Written by Eric Layman
Category: News and Other Musings
Published: 03 January 2012
Ok, so this obviously isn't a Best of 2012 list a full year in advance. I've only actually played two of these games and there's a lot that could happen in a year, but this is more like a fun guess over what has the potential to make my list come this time next year. I estimate that two or three will actually make it through. If all ten appear unchanged then I'll promptly quit writing for Digital Chumps and seek employment at a bacon factory or something equally ridiculous.
Journey (thatgamecompany – PlayStation Network) Journey knocked my socks off at E3 and set my hair on fire with the beta a few months later, mostly because it openly explained almost nothing and was increasingly better for it. Journey looks to be a game about discovery and about creating a series of abstracts for the player to decipher. I'll be surprised if there is ever even a line of text in the game, or if it bothers to cater to the American institution of explaining every last detail. Journey's allure is its relative ambiguity, and its risk is trusting the player to appreciate and enjoy it. Sign me up, because I can't wait to see what else is out there. Read Chris' E3 impressions. Read my beta preview.
BioShock Infinite (Irrational Games – PC. 360. PS3.) Irrational Games is home to some of the most talented minds in game design and they've now funneled five years of their time into building BioShock Infinite. The hands-off E3 demo was one of the few times I’ve witnessed everyone in a room being wide eyed and speechless over the events that were transpiring on screen. Ripping open temporal rifts and avoiding a jealous mechanical antagonist, all set against a steam punk, ultranationalist backdrop sounds like fertile ground for interactive entertainment. Wouldn't you agree? Read my E3 preview.
Metal Gear Rising Revengeance (Platinum Games – 360. PS3.) I was disappointed when Rising emerged with a comeback trailer at the shitty videogame award show. The trailer looked amazing and was cause for celebration, of course, but there was virtually zero crowd reaction when the Platinum Games logo flashed across the screen at the end of the trailer. That rumor had leaked out of NeoGAF six months prior, but seeing it there, literally confirmed, was like a wish coming true. With Vanquish and Bayonetta under their belt (and Mad World, yeah yeah), Platinum can do no wrong in my eyes, and I'm insanely curious to see what the guys there can do behind the wheel of a Metal Gear game.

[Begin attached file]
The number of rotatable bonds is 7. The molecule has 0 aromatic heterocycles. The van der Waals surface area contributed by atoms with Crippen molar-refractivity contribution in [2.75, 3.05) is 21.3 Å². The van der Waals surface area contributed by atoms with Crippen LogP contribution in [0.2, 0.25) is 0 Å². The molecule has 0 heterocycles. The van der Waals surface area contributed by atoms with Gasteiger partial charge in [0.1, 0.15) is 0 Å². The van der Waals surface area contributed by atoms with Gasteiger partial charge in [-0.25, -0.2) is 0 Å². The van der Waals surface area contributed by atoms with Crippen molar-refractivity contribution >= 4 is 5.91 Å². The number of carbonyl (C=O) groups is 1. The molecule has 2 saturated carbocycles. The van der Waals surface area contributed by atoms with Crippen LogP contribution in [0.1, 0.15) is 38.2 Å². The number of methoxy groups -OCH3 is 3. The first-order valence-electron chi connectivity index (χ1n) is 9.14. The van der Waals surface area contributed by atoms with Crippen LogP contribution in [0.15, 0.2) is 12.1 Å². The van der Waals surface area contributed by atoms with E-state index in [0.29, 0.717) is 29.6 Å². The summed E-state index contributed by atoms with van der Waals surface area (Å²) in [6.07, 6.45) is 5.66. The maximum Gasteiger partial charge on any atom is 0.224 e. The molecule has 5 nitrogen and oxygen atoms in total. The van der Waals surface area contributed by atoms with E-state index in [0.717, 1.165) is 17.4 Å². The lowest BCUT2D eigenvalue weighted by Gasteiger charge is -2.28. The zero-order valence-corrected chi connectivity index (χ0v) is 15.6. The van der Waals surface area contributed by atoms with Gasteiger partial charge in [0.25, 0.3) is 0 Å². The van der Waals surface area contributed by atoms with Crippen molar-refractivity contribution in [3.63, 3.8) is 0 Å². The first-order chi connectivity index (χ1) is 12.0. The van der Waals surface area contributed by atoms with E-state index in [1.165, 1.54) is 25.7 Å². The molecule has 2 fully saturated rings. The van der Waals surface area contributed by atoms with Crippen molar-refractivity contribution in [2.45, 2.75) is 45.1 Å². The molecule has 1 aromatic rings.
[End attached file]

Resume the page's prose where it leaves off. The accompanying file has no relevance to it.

Mass Effect 3 (Bioware - 360. PS3.) Despite advertising that seems to be campaigning directly against my interest in the series, I still think Mass Effect 3 is going to be something special. Mass Effect 2 was one of the two games I've given a perfect score at Digital Chumps. Its RPG aspects were certainly toned down, but its mood, atmosphere, and characters were second to none. Knowing that Bioware has vowed to restore some of Mass Effect's RPG foundation has me waiting with baited breath, in spite of its idiotic trailers.
Twisted Metal (Eat Sleep Play – PS3) Twisted Metal was the reason I bought a PlayStation in 1996, and anticipation for the sequel reached nuclear levels for my precious fourteen year old mind. With series' creator David Jaffe and his team at Eat Sleep Play back on board for a long awaited follow up, I can't not be insanely curious over how it's all going to turn out. The bits I got to play at E3 2010 felt great, and I can only imagine what else they've managed to do nearly two years later.
Gravity Rush (SCE Japan Studio – Vita) Ever since Mega Man V, playing with gravity is a mechanic I'll never get sick of. Hopping around Gravity Rush's apparent open world RPG will no doubt quench that thirst, but honestly my interest in the game began with absorbing its crazy visual style. Gravity Rush looks distinctive, memorable, and downright dreamy. Along with Sound Shapes it's the only other game I plan to buy with my Vita.
Grand Theft Auto V (Rockstar North(?) – 360. PS3.) Grand Theft Auto V's sole trailer was as vague as it was impressive, which is pretty much business as usual for Rockstar. I have no doubt that they're aiming high, but I'm super anxious to learn what kind of game GTA V will be in a 2012 landscape. The amount of time between San Andreas and IV was even shorter and those two games were wildly divergent in terms of theme, narrative, and gameplay. On top of that Red Dead Redemption, Just Cause 2 and Saints Row The Third have done open world bigger and better, and I can't wait to see what GTA V will do to, once again, redefine itself.